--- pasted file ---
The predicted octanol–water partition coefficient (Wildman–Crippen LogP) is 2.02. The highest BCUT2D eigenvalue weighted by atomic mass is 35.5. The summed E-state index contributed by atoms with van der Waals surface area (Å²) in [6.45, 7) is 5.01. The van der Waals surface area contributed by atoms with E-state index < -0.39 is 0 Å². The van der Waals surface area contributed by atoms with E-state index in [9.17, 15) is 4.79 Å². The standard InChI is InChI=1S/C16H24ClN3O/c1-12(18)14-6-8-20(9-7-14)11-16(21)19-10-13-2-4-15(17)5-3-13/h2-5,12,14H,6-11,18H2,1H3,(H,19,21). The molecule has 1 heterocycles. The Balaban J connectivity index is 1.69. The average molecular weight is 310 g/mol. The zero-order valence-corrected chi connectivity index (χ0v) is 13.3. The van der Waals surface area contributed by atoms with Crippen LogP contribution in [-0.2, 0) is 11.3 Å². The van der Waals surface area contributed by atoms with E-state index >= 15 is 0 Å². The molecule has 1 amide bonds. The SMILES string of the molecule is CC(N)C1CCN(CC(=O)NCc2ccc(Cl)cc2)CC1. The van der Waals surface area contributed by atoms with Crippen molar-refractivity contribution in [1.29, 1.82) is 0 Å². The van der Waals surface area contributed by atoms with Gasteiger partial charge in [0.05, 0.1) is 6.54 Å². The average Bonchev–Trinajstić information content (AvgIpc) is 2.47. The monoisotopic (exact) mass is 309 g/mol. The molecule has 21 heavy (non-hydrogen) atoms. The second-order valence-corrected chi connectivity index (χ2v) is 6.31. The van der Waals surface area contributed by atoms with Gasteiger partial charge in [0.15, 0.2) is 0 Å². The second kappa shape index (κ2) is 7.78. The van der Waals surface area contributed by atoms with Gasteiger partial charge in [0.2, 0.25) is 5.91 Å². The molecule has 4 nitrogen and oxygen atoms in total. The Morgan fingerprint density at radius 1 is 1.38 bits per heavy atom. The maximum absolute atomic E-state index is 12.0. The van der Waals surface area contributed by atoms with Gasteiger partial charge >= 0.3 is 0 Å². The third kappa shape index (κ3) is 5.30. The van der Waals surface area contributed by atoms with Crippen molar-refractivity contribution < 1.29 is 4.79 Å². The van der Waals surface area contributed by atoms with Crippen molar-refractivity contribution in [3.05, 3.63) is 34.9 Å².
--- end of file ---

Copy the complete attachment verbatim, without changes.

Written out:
The predicted octanol–water partition coefficient (Wildman–Crippen LogP) is 2.02. The highest BCUT2D eigenvalue weighted by atomic mass is 35.5. The summed E-state index contributed by atoms with van der Waals surface area (Å²) in [6.45, 7) is 5.01. The van der Waals surface area contributed by atoms with E-state index < -0.39 is 0 Å². The van der Waals surface area contributed by atoms with E-state index in [9.17, 15) is 4.79 Å². The standard InChI is InChI=1S/C16H24ClN3O/c1-12(18)14-6-8-20(9-7-14)11-16(21)19-10-13-2-4-15(17)5-3-13/h2-5,12,14H,6-11,18H2,1H3,(H,19,21). The molecule has 1 heterocycles. The Balaban J connectivity index is 1.69. The average molecular weight is 310 g/mol. The zero-order valence-corrected chi connectivity index (χ0v) is 13.3. The van der Waals surface area contributed by atoms with Crippen LogP contribution in [-0.2, 0) is 11.3 Å². The van der Waals surface area contributed by atoms with E-state index >= 15 is 0 Å². The molecule has 1 amide bonds. The SMILES string of the molecule is CC(N)C1CCN(CC(=O)NCc2ccc(Cl)cc2)CC1. The van der Waals surface area contributed by atoms with Crippen molar-refractivity contribution in [1.29, 1.82) is 0 Å². The van der Waals surface area contributed by atoms with Gasteiger partial charge in [0.05, 0.1) is 6.54 Å². The average Bonchev–Trinajstić information content (AvgIpc) is 2.47. The monoisotopic (exact) mass is 309 g/mol. The molecule has 21 heavy (non-hydrogen) atoms. The second-order valence-corrected chi connectivity index (χ2v) is 6.31. The van der Waals surface area contributed by atoms with Gasteiger partial charge in [0.15, 0.2) is 0 Å². The second kappa shape index (κ2) is 7.78. The van der Waals surface area contributed by atoms with Gasteiger partial charge in [0.2, 0.25) is 5.91 Å². The molecule has 4 nitrogen and oxygen atoms in total. The Morgan fingerprint density at radius 1 is 1.38 bits per heavy atom. The maximum absolute atomic E-state index is 12.0. The van der Waals surface area contributed by atoms with Gasteiger partial charge >= 0.3 is 0 Å². The third kappa shape index (κ3) is 5.30. The van der Waals surface area contributed by atoms with Crippen molar-refractivity contribution < 1.29 is 4.79 Å². The van der Waals surface area contributed by atoms with Crippen molar-refractivity contribution in [3.05, 3.63) is 34.9 Å².